eCommerce is growing each year and showing no signs of slowing. Last Black Friday, Adobe broke a record with $3.34 billion in online sales. That was a 17.7% increase over the previous year.
As the market floods with high-quality merchants and selective buyers, it is more important than ever to exceed your customer's expectations with your eCommerce website.
When done correctly, launching a new eCommerce website can increase average order values, boost customer lifetime values, and increase conversion rates, resulting in more revenue. Here are five tips and best practices for launching your new eCommerce website.
Tips For Launching An eCommerce Website
1. Optimize For Search Engines
Search Engine Optimization (SEO) is a commonly heard phrase in the world of eCommerce. Essentially, your eCommerce website must be easily understood by major search engines.
When launching an eCommerce website, you have to ensure that the new site will retain the goodwill that your old website built with major search engines. If your website launch results in a major traffic loss it will mean a loss in revenue.
Here are a few steps you can take to avoid traffic loss:
- Use 301 redirects to map all of the old eCommerce website URLs to the new website URLs.
- Use proper heading tags.
- Migrate META content.
- Ensure all images have proper ALT tags.
Sometimes a small hiccup in traffic and sales is inevitable, depending on each search engine’s timeframe for re-indexing the new website, so plan your launch during your slowest month, year-over-year, to minimize a negative impact.
2. Complete Load Testing
Do you know how many simultaneous visitors your eCommerce website can support while maintaining a reasonable page load time? If not, you’re in trouble when your site receives its next spike in traffic.
Measure your website’s performance to learn how many visitors it can support and how many orders it can process while other visitors are shopping.
You will want to simulate traffic to a resource-intensive page, like adding a product to cart and checking out. Further software development may be necessary to setup scripts that simulate these processes.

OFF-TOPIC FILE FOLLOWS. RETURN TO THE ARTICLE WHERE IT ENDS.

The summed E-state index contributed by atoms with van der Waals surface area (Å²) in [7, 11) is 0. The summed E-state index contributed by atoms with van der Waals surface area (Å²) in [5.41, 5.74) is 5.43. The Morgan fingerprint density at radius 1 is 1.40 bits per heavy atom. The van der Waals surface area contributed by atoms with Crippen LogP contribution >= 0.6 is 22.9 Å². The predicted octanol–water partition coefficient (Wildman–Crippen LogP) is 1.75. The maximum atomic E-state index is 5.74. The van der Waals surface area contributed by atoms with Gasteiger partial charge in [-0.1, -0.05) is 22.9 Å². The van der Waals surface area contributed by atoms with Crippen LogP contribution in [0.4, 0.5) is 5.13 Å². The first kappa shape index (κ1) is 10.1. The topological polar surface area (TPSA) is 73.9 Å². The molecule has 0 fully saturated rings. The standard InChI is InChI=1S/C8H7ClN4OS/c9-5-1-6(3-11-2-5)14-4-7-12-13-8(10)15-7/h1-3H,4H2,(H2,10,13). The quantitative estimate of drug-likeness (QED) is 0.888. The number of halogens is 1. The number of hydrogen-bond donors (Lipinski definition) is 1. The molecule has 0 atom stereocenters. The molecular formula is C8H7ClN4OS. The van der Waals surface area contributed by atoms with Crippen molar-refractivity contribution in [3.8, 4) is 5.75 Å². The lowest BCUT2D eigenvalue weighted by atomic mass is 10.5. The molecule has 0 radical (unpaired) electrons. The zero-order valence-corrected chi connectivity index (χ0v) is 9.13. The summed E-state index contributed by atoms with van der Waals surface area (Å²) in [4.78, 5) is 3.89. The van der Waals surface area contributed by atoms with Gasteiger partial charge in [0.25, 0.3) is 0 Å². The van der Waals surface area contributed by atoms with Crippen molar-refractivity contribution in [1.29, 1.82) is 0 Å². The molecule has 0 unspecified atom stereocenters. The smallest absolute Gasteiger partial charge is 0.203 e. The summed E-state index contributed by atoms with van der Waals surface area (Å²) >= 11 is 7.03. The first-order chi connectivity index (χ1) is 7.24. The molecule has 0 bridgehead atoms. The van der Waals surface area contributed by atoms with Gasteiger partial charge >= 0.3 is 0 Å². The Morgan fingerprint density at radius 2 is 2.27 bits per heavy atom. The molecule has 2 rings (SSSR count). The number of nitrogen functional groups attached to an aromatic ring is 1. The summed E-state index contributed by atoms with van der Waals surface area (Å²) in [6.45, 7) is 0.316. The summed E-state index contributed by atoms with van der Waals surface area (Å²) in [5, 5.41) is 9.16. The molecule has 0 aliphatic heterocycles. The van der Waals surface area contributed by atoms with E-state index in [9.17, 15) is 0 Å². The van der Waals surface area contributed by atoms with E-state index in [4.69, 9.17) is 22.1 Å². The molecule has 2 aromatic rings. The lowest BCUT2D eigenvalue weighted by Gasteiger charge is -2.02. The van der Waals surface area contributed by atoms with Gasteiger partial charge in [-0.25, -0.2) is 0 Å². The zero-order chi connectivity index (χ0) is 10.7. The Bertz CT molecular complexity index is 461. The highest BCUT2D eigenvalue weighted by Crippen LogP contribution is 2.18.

Here are some key performance indicators to examine:
- Page load time
- Server load
- Database locks and/or timeouts
When you push the eCommerce website to its limit, note how many visits and the concurrency at which the page loads exceed an acceptable amount of time. This will be your eCommerce website’s threshold for handling spikes. Compare these metrics to spikes displayed in your Google Analytics.
3. Optimize For Performance
After load testing the eCommerce website, make changes that improve its ability to serve your customers.
Increasing server memory and CPU count is a simple optimization that can lead to fast results. These improvements can become quite costly, depending on how much memory and CPU cores are added.
Deploying the eCommerce application to an autoscaling environment may optimize costs automatically.
Improving the application may result in increased performance. Use tools like an application profiler to measure the bottlenecks in the application. In laymen's terms, the profiler will tell your development team the slowest part of the application during a high load.
Application optimizations will benefit your eCommerce website regardless of the server bandwidth, making this a long-term investment.
4. Ensure Cross-Browser & Cross-Device Compatibility
Test your new eCommerce website across multiple browsers and devices. Google Analytics can tell you about your historic users’ devices and browsers, but it can’t tell you about the users that have yet to visit your eCommerce website.
Be prepared to handle visitors using the latest and greatest in technology. Use tools like Browser Stack, that offer a range of browsers and devices to use as simulators, so you can ensure that your new visitors will have a great user experience (UX) on your website.
Major search engines are trained to pick up on user experience errors and will penalize your website’s rankings.
5. Test In A Pre-Production Environment
A common practice among enterprise eCommerce retailers and IR 1,000 merchants is to simulate the new eCommerce website in a pre-production environment. Deploy the eCommerce website to an environment that will become the new production environment.
Conducting all tests in a pre-production environment will smoke out hidden bugs that could otherwise surprise your team after a deployment or migration.
Conduct all load tests, user acceptance testing, and user interface tests on the pre-production environment. After each issue passes quality assurance and regression testing, you won’t have to go through another deployment.
“An ounce of prevention is worth a pound of cure.” - Benjamin Franklin
Follow each of these planning and prevention strategies for your new website launch. Incorporating these steps into your plan will help you minimize a dip in traffic and revenue when launching a new eCommerce website.
If you have any additional questions, or need help launching a new eCommerce website, click here to talk to an expert today.